“Our first priority is to give drought-resistant seeds and promote climate smart farming because of the adverse climatic changes,” he adds.

Mukulia got wind of the project while in the camp and talked Chandiru into it. It helped that Chandiru already had access to the land with his two brothers. They formed a seven-man group to broaden the scale of production.

Going big

In May this year, the Adra livelihood office in Yumbe dispatched a tractor that opened 26 acres. Most of the land has been planted with Nerica rice that was also freely given by Adra to the farmers.

The land and inputs was there; all Chandiru and Mukulia had to do was roll up their sleeves and turn the farm into reality.

Chandiru’s two daughters supplement casual labourers and the two teachers to plant the rice and weed the already established gardens.

Every day, Mukulia rides a bicycle a combined distance of 42km from Yoyo III Village seven to come to the garden as early as 6:00 am.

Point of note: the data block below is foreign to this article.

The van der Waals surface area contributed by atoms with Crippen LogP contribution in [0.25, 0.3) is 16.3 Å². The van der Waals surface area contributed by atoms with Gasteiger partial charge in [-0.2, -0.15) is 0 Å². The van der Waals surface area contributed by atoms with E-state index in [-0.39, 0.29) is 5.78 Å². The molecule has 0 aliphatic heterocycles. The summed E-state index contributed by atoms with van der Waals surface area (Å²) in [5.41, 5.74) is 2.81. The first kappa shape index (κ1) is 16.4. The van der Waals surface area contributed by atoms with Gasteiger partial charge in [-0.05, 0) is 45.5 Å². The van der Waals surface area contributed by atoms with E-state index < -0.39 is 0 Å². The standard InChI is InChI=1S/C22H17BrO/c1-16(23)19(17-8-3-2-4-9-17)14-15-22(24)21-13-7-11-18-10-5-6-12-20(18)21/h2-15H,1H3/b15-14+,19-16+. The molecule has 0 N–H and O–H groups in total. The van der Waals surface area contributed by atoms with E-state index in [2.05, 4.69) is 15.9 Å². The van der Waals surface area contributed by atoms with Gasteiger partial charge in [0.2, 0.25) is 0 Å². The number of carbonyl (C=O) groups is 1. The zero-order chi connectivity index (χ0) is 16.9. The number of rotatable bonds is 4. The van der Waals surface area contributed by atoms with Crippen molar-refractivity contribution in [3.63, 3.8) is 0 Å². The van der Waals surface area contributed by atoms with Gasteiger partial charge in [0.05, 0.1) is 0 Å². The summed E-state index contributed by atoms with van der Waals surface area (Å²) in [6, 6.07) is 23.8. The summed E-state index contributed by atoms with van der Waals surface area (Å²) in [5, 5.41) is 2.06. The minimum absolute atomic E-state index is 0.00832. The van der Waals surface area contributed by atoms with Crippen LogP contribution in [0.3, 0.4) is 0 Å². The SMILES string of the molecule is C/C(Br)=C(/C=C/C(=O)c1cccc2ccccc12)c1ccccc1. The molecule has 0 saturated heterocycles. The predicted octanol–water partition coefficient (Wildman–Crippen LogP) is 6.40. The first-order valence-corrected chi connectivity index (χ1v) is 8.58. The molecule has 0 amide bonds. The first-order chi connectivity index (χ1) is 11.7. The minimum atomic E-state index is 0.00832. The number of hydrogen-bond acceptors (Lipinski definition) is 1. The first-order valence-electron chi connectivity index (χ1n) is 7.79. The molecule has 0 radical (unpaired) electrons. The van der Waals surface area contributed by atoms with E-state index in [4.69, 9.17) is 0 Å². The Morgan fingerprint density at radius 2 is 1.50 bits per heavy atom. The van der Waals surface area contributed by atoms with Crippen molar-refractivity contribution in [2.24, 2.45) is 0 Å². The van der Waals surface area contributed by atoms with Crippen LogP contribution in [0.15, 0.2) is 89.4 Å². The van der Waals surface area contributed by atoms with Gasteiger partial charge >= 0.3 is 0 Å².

“The workload is big because the land is big and we are few in the group. Adra did the ploughing but other inputs were not provided like gumboots. There are a lot of scorpions in this place,” Mukulia says.

Rice farming is a highly labour intensive activity with making lines at planting very tedious.

“Making lines on a quarter an acre takes about a day for each person. This is followed by sowing the seeds and covering,” Mukulia adds.

At the moment, some gardens which are one month old are ready for weeding yet the group is yet to complete planting.

But his biggest worry is the birds. In 2020, he says, the birds destroyed almost the whole harvest. We almost cried.

Rice-eating birds chew rice grains, and can cause whitehead or unfilled panicles. They either squeeze the grains during the milky phase, or eat the entire grain once mature.

The practice is to traditionally chase them away or use scarecrows.

Lockdown is expected to end soon. With classrooms opening, the two teachers would return to teaching in class.

“It will be a tug of war because we shall be in school while birds will be working on our ice. We cannot leave the work of teaching,” he says.


In just three month of its 14 months of implementation, the PEACE project has stirred a thirst for rice farming in Yumbe.

More than 200 active farmers look at the teachers for inspiration on climate smart farming techniques.